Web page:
The only non-nice person I met was a single agent during the one-on-ones. No, I won’t name names because I’m not mean (or stupid). However, the important thing to take away from this was that I only met one person who was less than cordial. Of all the people assembled, of all the segments of the industry represented, only one, lone person was sour. I met so many wonderful agents and scouts who were friendly even when I didn’t fit their demographic.
A couple of agents said they remembered my cold read or monologue, which I found hugely flattering. With so many talents stepping up to the mic, I expected to be lost in the shuffle. These scouts remembered me in a good way, and they were generous with their comments and feedback. Again, they surely deal with lots of self-important fools, so I would understand if they had a wall up to protect themselves (though I wouldn’t have enjoyed hitting that wall). Despite the cattle-call nature of the event, they remained professional and amiable.
During the callbacks, I sat with David for a few moments while he decided whether give me the scholarship. I treasure the faith that he put in me. He could offer the grants to anyone he chose, and he chose me. He saw something in me that he wanted to bring out, to grow, to put his personal stamp of approval on. Even if, for whatever strange reason, I’m not able to attend NYFA, I will always be beyond grateful that someone believed in me.
While in line for other callbacks, I met several more incredible people, including a woman originally from South Africa. I love that accent (Ima learn it eventually), and one day I plan to write a story with a South African main character, so I peppered her with questions about “life back home.” She was sweet and funny and glad to help me understand her country. What are the odds, eh? Boya lekker!
Sunday morning was the awards ceremony. Mike told us his story, which was both inspiring and uplifting. He might have been telling me my own story. The past three years have been incredibly hard for me; I’ve wondered if I should give up more times that I can count. Hearing that someone else pushed through the tough times gives me inspiration to do the same. Thanks, Mike, for enduring all the trials so that I could one day attend your Expo. You make dreams come true, sir, and I so greatly appreciate that.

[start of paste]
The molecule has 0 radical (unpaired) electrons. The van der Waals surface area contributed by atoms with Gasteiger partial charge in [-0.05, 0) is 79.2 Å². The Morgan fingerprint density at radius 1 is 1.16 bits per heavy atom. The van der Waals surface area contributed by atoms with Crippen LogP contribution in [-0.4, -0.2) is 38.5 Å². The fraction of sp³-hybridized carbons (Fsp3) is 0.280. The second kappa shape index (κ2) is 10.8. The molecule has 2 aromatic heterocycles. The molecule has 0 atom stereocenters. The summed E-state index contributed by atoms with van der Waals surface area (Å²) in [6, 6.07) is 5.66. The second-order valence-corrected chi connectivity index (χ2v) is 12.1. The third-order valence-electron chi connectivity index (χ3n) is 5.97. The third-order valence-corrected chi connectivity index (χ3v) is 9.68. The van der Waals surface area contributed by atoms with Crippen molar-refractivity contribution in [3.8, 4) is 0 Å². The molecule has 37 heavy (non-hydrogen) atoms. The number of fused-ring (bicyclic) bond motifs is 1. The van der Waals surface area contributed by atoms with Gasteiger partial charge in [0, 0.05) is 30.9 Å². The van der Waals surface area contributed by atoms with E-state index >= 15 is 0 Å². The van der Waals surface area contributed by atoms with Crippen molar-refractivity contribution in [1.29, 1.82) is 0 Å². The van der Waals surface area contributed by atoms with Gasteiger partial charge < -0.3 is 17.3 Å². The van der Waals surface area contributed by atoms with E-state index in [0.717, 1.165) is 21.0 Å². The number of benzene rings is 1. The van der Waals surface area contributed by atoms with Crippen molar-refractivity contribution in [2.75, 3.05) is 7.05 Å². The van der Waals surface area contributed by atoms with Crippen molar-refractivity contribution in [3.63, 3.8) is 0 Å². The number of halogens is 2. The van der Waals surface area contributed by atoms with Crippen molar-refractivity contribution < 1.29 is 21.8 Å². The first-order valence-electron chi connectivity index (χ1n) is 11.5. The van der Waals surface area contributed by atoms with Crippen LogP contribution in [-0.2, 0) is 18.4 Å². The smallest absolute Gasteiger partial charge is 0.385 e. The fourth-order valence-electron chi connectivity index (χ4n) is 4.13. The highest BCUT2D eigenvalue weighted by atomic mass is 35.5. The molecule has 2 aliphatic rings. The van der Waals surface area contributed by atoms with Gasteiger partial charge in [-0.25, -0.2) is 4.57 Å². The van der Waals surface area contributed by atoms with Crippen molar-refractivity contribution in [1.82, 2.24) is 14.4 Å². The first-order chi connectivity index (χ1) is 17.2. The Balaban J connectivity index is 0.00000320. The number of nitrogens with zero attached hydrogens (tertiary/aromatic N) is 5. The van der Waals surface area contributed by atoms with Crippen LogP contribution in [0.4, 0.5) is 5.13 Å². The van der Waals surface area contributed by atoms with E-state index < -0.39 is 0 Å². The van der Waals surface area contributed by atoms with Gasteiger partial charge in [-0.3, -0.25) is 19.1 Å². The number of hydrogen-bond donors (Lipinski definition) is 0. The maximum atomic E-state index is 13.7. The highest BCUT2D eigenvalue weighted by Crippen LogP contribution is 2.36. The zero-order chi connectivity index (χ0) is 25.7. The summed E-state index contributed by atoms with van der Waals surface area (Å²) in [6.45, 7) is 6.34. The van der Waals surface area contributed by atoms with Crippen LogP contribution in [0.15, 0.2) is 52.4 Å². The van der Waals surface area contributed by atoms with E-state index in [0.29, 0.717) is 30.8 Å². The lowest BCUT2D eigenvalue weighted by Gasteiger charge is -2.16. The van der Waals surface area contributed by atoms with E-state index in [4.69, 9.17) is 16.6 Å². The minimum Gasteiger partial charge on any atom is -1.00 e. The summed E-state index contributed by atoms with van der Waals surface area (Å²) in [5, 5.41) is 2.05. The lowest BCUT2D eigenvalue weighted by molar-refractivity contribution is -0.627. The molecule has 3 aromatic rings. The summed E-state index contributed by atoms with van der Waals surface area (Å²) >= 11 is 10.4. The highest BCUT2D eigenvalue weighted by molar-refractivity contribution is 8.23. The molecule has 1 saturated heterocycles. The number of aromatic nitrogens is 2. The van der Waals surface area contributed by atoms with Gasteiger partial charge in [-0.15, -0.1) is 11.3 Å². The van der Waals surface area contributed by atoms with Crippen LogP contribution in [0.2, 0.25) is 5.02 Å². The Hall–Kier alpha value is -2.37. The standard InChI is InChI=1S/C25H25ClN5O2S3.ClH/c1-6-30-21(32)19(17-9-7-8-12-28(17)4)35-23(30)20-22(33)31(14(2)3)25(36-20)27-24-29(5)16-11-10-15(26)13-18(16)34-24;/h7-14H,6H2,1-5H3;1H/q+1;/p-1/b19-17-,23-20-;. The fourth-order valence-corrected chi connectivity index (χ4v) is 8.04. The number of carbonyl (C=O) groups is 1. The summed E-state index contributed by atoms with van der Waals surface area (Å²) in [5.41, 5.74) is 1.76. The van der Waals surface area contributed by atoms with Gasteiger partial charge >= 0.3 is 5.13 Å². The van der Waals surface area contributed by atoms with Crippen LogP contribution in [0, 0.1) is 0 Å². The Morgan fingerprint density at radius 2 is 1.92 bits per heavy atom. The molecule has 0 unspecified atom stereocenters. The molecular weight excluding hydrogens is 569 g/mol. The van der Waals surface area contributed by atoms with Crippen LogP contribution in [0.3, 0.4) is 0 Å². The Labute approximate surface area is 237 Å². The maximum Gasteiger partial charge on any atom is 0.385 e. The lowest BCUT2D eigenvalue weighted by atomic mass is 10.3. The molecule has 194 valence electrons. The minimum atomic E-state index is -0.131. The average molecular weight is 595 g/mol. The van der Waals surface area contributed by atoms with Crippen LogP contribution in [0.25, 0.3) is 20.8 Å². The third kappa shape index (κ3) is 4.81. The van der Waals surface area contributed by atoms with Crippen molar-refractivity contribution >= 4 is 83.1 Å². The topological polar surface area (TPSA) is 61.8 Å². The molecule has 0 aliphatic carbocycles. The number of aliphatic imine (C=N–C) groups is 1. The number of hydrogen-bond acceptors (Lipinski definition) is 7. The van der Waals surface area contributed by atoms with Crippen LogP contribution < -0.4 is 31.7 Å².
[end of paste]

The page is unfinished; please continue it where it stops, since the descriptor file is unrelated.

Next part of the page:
Then came the drive home. Even if I’d been healthy, this would be a daunting trip because 1) I was exhausted after an exhilarating weekend and 2) the weather was horrible. We knew several inches of snow had fallen back home and sleet was due in the Metroplex at any moment. How bad would the roads be? Another of my agency sisters asked to team up to make a caravan on the highway, so neither vehicle would be alone should weather force a stop. With this show of solidarity, we braved the highways and headed out. (Also: I suck at selfies.)
Fortunately, the roads were completely clear, and we had no delays (other than a couple of missed turns; thank you, GPS). When I needed to yield the wheel due to fatigue, one of my carpoolers instantly volunteered to drive. From start to finish, these ladies had been my lifeline. We’d spent many hours talking and encouraging each other, calming nerves and offering insights. They made this weekend not just bearable, but fun.
You can have the best audition of your life, the best interview, the best experience. But if you don’t have the best people around you, then I argue it wasn’t the best it could have been. We all need people, even get-off-my-lawn introverts like myself. My new friends made the Expo a cherished memory.
Bonus photo! (Awkward modeling pose FTW.)